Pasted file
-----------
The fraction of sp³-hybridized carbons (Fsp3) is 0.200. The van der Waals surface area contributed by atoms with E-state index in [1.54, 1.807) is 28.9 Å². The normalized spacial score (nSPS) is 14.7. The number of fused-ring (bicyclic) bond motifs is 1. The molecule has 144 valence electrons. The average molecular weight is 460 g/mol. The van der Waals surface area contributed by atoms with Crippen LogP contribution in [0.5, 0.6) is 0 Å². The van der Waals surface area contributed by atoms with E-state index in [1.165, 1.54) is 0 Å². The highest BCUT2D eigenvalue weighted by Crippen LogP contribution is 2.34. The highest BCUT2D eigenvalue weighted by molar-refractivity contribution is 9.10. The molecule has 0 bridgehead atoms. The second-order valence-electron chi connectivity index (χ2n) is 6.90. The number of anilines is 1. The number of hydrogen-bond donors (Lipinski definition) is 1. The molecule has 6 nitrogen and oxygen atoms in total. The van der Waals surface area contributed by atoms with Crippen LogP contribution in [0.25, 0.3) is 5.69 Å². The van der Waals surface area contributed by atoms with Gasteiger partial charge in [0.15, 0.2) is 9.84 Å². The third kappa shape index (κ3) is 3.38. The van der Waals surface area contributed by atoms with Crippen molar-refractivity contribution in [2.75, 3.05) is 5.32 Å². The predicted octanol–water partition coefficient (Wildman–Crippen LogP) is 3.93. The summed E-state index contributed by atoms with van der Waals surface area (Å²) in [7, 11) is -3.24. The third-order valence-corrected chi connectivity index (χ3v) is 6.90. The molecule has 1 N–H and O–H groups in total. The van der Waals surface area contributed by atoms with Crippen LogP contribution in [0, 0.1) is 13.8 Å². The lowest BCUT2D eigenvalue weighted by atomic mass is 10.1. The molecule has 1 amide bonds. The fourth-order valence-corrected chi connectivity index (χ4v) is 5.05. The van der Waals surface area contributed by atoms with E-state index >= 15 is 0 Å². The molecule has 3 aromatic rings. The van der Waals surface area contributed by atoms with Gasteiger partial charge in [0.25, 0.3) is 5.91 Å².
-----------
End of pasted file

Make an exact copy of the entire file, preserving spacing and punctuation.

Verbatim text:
The fraction of sp³-hybridized carbons (Fsp3) is 0.200. The van der Waals surface area contributed by atoms with E-state index in [1.54, 1.807) is 28.9 Å². The normalized spacial score (nSPS) is 14.7. The number of fused-ring (bicyclic) bond motifs is 1. The molecule has 144 valence electrons. The average molecular weight is 460 g/mol. The van der Waals surface area contributed by atoms with Crippen LogP contribution in [0.5, 0.6) is 0 Å². The van der Waals surface area contributed by atoms with E-state index in [1.165, 1.54) is 0 Å². The highest BCUT2D eigenvalue weighted by Crippen LogP contribution is 2.34. The highest BCUT2D eigenvalue weighted by molar-refractivity contribution is 9.10. The molecule has 0 bridgehead atoms. The second-order valence-electron chi connectivity index (χ2n) is 6.90. The number of anilines is 1. The number of hydrogen-bond donors (Lipinski definition) is 1. The molecule has 6 nitrogen and oxygen atoms in total. The van der Waals surface area contributed by atoms with Crippen LogP contribution in [0.25, 0.3) is 5.69 Å². The van der Waals surface area contributed by atoms with Gasteiger partial charge in [0.15, 0.2) is 9.84 Å². The third kappa shape index (κ3) is 3.38. The van der Waals surface area contributed by atoms with Crippen molar-refractivity contribution in [2.75, 3.05) is 5.32 Å². The predicted octanol–water partition coefficient (Wildman–Crippen LogP) is 3.93. The summed E-state index contributed by atoms with van der Waals surface area (Å²) in [7, 11) is -3.24. The third-order valence-corrected chi connectivity index (χ3v) is 6.90. The molecule has 1 N–H and O–H groups in total. The van der Waals surface area contributed by atoms with Crippen LogP contribution in [0, 0.1) is 13.8 Å². The lowest BCUT2D eigenvalue weighted by atomic mass is 10.1. The molecule has 1 amide bonds. The fourth-order valence-corrected chi connectivity index (χ4v) is 5.05. The van der Waals surface area contributed by atoms with E-state index >= 15 is 0 Å². The molecule has 3 aromatic rings. The van der Waals surface area contributed by atoms with Gasteiger partial charge in [0.25, 0.3) is 5.91 Å².